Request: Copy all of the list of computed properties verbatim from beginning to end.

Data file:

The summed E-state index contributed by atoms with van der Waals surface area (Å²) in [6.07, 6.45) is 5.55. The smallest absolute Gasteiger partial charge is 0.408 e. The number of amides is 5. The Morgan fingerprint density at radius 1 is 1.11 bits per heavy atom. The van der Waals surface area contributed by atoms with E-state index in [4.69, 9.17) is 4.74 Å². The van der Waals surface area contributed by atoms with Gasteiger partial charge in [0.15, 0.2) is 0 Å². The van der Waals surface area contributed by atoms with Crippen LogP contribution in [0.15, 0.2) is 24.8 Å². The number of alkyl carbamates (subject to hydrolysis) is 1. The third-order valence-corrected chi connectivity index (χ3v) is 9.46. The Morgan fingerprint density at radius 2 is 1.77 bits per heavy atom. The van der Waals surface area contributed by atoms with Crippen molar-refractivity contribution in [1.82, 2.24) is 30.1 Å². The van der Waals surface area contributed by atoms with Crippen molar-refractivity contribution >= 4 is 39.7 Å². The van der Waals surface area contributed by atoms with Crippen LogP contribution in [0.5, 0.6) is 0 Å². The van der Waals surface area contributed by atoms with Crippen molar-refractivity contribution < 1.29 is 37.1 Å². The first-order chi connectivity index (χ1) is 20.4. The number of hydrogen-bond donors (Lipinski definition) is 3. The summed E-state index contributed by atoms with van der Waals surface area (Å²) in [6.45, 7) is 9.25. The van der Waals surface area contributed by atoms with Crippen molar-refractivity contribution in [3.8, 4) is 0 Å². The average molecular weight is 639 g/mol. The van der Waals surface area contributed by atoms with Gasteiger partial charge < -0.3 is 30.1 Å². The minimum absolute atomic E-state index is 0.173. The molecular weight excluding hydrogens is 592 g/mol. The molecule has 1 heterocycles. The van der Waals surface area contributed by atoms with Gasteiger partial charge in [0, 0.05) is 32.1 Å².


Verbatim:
The summed E-state index contributed by atoms with van der Waals surface area (Å²) in [6.07, 6.45) is 5.55. The smallest absolute Gasteiger partial charge is 0.408 e. The number of amides is 5. The Morgan fingerprint density at radius 1 is 1.11 bits per heavy atom. The van der Waals surface area contributed by atoms with E-state index in [4.69, 9.17) is 4.74 Å². The van der Waals surface area contributed by atoms with Gasteiger partial charge in [0.15, 0.2) is 0 Å². The van der Waals surface area contributed by atoms with Crippen LogP contribution in [0.15, 0.2) is 24.8 Å². The number of alkyl carbamates (subject to hydrolysis) is 1. The third-order valence-corrected chi connectivity index (χ3v) is 9.46. The Morgan fingerprint density at radius 2 is 1.77 bits per heavy atom. The van der Waals surface area contributed by atoms with Crippen molar-refractivity contribution in [1.82, 2.24) is 30.1 Å². The van der Waals surface area contributed by atoms with Crippen molar-refractivity contribution >= 4 is 39.7 Å². The van der Waals surface area contributed by atoms with Crippen LogP contribution in [0.5, 0.6) is 0 Å². The van der Waals surface area contributed by atoms with Crippen molar-refractivity contribution < 1.29 is 37.1 Å². The first-order chi connectivity index (χ1) is 20.4. The number of hydrogen-bond donors (Lipinski definition) is 3. The summed E-state index contributed by atoms with van der Waals surface area (Å²) in [6.45, 7) is 9.25. The van der Waals surface area contributed by atoms with Crippen molar-refractivity contribution in [3.8, 4) is 0 Å². The average molecular weight is 639 g/mol. The van der Waals surface area contributed by atoms with Gasteiger partial charge < -0.3 is 30.1 Å². The minimum absolute atomic E-state index is 0.173. The molecular weight excluding hydrogens is 592 g/mol. The molecule has 1 heterocycles. The van der Waals surface area contributed by atoms with Gasteiger partial charge in [0, 0.05) is 32.1 Å².